Because my products are baby bibs, I’d need to find infants and toddlers to model them — something that came with a unique set of circumstances. Like many handcrafters, budget is one of the first considerations in the process. A local colleague was building her photography business and we bartered our services. We chose to use nonprofessional “models” and ran the photography shoot in a local rental studio.
This article outlines options for choosing models, the legal aspects of working with children, payment of minors, as well as the logistics of running of a photo shoot with children.
When it comes to finding child models, there are several options available: You can use one of your own children, use a friend or family member’s child, or seek out a modeling agency.
Professional agencies can provide “experienced” models for a fee, but this is typically out of the budget of the small handcraft business. Fees can run several hundred to thousands of dollars, depending on many factors.
Boutique modeling companies, however, typically offer a more affordable way for makers to hire a child model. Most boutique child modeling companies consist of a photographer and their models (typically, their own child or children). Because a number of photographer-parents in this situation are hoping to build a portfolio for their child as well as for their own photography business, many are willing to do so for no monetary payment. Instead, the model and photographer keep the handcrafted products in exchange for the high-resolution, quality photos showcasing the maker’s products. Depending on the cost of your products, this may be a cost-saving avenue.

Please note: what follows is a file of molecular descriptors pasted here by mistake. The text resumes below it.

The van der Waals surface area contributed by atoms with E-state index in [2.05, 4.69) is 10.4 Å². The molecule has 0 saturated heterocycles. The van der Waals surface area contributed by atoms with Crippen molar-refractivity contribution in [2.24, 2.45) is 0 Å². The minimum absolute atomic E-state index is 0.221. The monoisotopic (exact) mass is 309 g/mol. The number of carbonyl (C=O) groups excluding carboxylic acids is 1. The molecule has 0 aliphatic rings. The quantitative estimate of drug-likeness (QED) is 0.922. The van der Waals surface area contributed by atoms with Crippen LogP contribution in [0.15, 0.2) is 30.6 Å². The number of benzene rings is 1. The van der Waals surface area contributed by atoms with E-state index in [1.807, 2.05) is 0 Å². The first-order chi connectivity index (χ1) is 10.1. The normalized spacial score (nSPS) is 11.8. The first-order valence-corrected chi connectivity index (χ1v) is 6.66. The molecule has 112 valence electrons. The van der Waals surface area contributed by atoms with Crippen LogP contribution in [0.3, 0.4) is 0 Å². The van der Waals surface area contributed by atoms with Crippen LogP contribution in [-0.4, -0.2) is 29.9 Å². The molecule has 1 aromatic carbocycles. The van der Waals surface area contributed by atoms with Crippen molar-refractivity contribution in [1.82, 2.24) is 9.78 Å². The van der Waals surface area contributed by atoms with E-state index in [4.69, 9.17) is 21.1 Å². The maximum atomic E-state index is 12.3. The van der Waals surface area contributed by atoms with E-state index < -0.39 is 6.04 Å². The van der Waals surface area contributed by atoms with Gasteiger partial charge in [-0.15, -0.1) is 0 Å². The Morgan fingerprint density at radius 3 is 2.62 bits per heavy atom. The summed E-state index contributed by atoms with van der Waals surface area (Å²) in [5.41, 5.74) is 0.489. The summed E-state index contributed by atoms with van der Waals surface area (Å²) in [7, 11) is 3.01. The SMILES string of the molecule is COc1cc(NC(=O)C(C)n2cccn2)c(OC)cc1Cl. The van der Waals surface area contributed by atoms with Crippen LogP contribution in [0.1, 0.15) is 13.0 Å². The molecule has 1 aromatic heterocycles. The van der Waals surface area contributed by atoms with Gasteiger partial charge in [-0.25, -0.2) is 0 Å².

Independent, professional photographers may also offer commercial shoot packages. The photographer may have a pool of local child and infant models to pick from, and — based on your needs — be able to coordinate, shoot and edit a certain amount of product pictures for you.
One such business is Hello Charlie out of Des Moines, Iowa. Emily Butterworth, owner of Hello Charlie, is a professional graphic designer and photographer specializing in stylized photos for small business and handcrafts. She offers product-makers several add-on services to help give products and online sites a more professional look.